These are tricks and skills to help students master learning their times tables. Teachers can use these when learning certain groups of times tables as a class. These tricks will make teaching the harder times tables easier.

## Ones

When multiplying by 1, the number of the other multiple is the answer. For example, 1×5=5. 1×9=9.

## Twos

When you multiply a number by two, you just double that number.

## Threes

When multiplying by 3, add the number three times. That is 6 x 3 = 6 + 6 + 6 = 18. This might take a bit too long, although with practice, you start memorising the answers.

## Fours

If you know how to double a number, this one is easy. Simply, double a number and then double it again.

## Fives

The last digit is always going to be 5,0,5,0 or you can use this method. Take the number you are multiplying by 5 and multiply it by 10. Then, if you halve your number, you will have your answer. For example: 9×5 =45 so 9×10 = 90 and 90/2 = 45.

## Sixes

When you multiply 6 by an even number, they both end in the same digit.  Example: 6×2=12, 6×4=24, 6×6=36. Or you can use the double method. If you know your three times tables, simply double the answer and it will give you your six times tables.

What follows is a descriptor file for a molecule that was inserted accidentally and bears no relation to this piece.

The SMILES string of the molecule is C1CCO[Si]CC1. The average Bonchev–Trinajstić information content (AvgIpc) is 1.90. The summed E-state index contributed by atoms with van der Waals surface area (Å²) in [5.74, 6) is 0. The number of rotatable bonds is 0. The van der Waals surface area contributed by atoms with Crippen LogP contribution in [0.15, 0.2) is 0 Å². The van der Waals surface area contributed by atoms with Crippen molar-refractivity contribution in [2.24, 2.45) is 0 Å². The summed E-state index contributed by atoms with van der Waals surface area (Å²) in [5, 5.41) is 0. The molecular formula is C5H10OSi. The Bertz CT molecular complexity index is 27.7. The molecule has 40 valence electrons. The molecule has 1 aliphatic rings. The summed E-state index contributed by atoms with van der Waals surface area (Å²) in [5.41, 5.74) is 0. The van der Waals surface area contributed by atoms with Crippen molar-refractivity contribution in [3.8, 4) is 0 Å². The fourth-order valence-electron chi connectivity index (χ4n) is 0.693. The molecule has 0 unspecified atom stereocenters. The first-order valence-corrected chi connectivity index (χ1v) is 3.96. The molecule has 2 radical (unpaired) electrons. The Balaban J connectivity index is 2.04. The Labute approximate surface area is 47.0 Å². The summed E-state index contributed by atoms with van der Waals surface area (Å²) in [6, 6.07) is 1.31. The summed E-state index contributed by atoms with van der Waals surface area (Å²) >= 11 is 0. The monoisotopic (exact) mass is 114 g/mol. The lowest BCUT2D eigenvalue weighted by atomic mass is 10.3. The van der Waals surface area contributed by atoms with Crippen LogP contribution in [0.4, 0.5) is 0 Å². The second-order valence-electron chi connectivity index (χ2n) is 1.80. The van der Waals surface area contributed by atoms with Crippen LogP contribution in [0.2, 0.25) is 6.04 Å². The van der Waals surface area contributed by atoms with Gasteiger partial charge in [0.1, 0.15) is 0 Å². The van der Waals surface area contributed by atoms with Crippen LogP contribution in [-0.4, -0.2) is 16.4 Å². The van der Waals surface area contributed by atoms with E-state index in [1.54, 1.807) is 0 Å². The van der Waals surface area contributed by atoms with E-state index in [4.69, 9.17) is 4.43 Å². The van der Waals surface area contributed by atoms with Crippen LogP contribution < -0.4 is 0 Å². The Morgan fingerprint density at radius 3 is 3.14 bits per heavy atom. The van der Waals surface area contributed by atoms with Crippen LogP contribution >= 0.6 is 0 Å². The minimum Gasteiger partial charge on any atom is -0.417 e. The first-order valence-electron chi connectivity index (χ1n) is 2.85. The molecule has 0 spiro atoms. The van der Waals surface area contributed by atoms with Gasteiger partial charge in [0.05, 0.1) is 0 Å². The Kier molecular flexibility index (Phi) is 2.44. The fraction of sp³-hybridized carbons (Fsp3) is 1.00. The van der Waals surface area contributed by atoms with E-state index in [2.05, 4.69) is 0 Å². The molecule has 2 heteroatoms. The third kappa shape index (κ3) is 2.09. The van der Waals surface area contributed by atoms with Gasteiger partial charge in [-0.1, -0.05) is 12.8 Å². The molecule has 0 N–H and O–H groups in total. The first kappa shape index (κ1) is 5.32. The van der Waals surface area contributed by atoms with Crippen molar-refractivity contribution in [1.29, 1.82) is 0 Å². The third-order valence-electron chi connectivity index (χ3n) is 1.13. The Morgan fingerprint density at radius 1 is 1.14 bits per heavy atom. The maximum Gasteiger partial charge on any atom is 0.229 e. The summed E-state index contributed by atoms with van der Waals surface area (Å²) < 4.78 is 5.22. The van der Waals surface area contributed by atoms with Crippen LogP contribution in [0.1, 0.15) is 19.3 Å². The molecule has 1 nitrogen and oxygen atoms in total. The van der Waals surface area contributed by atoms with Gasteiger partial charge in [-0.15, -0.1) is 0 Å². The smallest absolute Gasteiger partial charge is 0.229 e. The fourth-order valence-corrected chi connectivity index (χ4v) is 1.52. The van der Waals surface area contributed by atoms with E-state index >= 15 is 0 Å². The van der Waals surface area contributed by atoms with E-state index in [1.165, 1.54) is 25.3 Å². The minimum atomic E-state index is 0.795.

## Sevens

Firstly, the hardest multiplication is 7 x 8 – I like to remember this as 5 6 7 8 – 56 is 7 x 8. Otherwise, the 7 times table can be derived from the 4 times table plus the 3 times table. For example: 7 x 8 is the same as 4 x 8 = 32 added to 3 x 8 = 24, giving an answer of 56.

## Eights

Here is a simple step to help solve your eights. Take any number and double it. Then double the answer again. Now double the answer again. For example 4 x 4 =16, so double 4 = 8, then double 8 = 16.

## Nines

Hold your hands in front of you with your fingers spread out. For 9 x 3, bend your third finger down. (9 x 4 would be the fourth finger, etc.) You have 2 fingers in front of the bent finger and 7 after the bent finger. Thus, the answer must be 27. This technique works for the 9 times tables up to 10.

## Tens

If you want to multiply something by 10, just add a zero on to the number you are multiplying. For example: 10 x 8 = 80 or 10 x 11 = 110. Try it with any number; it’s just too easy.

## Elevens

Take any number to 10 and multiply it by 11. Multiply 11 by 3 to get 33, multiply 11 by 4 to get 44. Each number to 10 is duplicated.

## Twelves

The twelves can be multiplied a number of different ways. Here is a simple way to learn. Multiply by 10 and multiply by 2, and then add the two results to get your answer. For example: 12 x 3 can be calculated by working out 10 x 3, which is 30 and adding 2 x 3, which is 6. This gives 36.12 x 4 can be calculated by working out 10 x 4, which is 40 and adding 2 x 4, which is 8. This gives 48.